Local view: Cooperatives have huge positive effect on society

Since 1958, the United Nations has been selecting an annual theme ranging from the mundane (Year of the Tourist) to the regionally important (Year of Kyrgyz Statehood) to the globally significant (Year of International Peace). This year is the In...

Since 1958, the United Nations has been selecting an annual theme ranging from the mundane (Year of the Tourist) to the regionally important (Year of Kyrgyz Statehood) to the globally significant (Year of International Peace). This year is the International Year of Cooperatives.

The international recognition is deserved.

Worldwide, the U.N. estimates that about 1 billion people are individual members of cooperatives. According to the International Cooperative Alliance, the world's top 300 cooperatives alone have annual revenues close to the gross domestic product of the world's ninth-largest economy, Spain.

U.S. figures also are impressive: More than 29,000 cooperatives do business at 73,000 locations with annual revenue of about $652 billion. And they provide about 2 million jobs.

So are cooperatives just big businesses by another name, a slightly skewed version of capitalism?


It's true cooperatives make profits. They would not survive long without them. They pay taxes, follow thousands of rules like other businesses and operate in very competitive business environments.

So why have an International Year of Cooperatives?

"Cooperatives are a reminder to the international community that it is possible to pursue both economic viability and social responsibility," U.N. Secretary General Ban Ki-Moon said.

Economic viability means a business that performs well in a particular sector, like farmers who together sell their products to achieve an economy of scale not possible alone. Or like people with common interests who form credit unions (employees of company N, residents of X community, etc.) and combine their resources to achieve financial goals. Not so complicated, and not so different or so far.

The secretary general made a point, too, of "social responsibility," barely hinting at the cooperative difference. Worldwide, cooperatives follow a set of seven principles that are translated into Swahili, French, Japanese and many other languages. They are: voluntary and open membership, democratic member control, members' economic participation, autonomy and independence, training and information, cooperation among cooperatives and concern for community.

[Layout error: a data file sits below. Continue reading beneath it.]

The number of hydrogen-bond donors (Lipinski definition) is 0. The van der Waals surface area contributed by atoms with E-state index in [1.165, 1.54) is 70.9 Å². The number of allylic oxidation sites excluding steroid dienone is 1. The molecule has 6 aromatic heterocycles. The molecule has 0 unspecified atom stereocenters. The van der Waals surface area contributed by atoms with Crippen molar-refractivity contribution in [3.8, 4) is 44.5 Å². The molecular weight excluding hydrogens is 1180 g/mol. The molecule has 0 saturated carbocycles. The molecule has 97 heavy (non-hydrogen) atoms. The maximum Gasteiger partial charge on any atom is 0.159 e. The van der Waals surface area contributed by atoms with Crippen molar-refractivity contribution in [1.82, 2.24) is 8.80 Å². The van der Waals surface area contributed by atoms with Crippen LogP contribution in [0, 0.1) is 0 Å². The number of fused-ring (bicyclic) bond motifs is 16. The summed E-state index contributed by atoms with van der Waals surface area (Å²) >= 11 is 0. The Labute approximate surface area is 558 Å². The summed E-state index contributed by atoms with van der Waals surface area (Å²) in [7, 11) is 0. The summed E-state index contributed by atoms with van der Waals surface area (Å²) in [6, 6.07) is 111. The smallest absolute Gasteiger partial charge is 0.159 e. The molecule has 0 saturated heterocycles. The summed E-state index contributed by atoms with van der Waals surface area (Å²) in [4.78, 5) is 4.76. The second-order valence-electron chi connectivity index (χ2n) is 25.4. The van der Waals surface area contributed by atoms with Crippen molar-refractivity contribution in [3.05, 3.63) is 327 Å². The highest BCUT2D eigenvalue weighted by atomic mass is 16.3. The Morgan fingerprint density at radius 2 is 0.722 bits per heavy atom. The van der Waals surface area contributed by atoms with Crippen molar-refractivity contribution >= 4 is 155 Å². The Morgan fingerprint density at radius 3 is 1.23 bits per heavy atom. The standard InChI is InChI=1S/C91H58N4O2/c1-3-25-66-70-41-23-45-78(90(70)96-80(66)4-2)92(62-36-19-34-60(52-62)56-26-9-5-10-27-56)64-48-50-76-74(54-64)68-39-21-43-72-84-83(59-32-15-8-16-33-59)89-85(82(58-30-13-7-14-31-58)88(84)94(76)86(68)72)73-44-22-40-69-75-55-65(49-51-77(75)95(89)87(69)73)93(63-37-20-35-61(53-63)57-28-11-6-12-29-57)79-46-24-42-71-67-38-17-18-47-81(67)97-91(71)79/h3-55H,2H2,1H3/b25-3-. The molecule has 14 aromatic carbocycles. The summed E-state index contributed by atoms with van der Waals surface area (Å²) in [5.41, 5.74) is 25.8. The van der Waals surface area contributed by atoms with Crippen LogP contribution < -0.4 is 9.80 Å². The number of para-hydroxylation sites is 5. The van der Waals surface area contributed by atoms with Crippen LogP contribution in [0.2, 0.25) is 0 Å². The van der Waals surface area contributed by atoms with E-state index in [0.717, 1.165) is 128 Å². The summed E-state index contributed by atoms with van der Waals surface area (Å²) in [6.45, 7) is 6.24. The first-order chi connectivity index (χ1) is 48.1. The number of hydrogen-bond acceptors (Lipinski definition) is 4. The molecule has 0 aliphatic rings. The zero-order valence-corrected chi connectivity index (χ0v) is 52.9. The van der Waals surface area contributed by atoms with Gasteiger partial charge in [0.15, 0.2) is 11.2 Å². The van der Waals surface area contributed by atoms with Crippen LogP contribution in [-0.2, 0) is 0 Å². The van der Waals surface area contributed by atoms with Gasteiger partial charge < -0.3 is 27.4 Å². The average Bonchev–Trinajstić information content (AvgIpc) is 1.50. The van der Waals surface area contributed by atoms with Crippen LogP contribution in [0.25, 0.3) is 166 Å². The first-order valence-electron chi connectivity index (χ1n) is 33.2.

I'd like to cite examples of these principles from my experience with Whole Foods Co-op in Duluth.

Whole Foods Co-op is owned by many of its customers. There are nearly 7,000 owners, and each of us has one vote. We invest our money in our business. We elect our board of directors, amend our bylaws, help guide the strategic direction our business takes and influence how we fulfill the cooperative's principles in our community. We benefit from owner-only discounts. We share in profits when annual rebates are declared. We stress educating not just our owners or our employees but the community as well through outreach to adults and children.

We participate with other cooperatives, here and abroad, in organizations that nurture small producers and encourage sustainable production. We are the largest retailer of locally grown food in this region. We share our experience and knowledge with other cooperatives. When we all do better, we all do better. In short, we live and work those principles while providing decent stable jobs for more than 100 people.


For us, sustainability means a good return on the money we invested in 2005 when we built our present store. Both sales and owners have nearly tripled in those seven years, and the trends remain positive.

Whether they're huge, multinational cooperatives like Mondragon in Spain or tiny like the Malawi Dairy Development Alliance in Africa, which recently was visited by Secretary of State Hillary Clinton, cooperatives have a huge and positive effect on families. In these times of economic dislocation, overall uncertainty with our future and massive threats to our well-being, cooperatives have been a resilient source of economic and social strength.

And that, I feel, is certainly enough reason for an "International Year of the Cooperative."

David Helf of Duluth is a director of the board of Whole Foods Community Co-op Inc. An annual co-op meeting is scheduled for Saturday, Oct. 13 at the Duluth Entertainment Convention Center.

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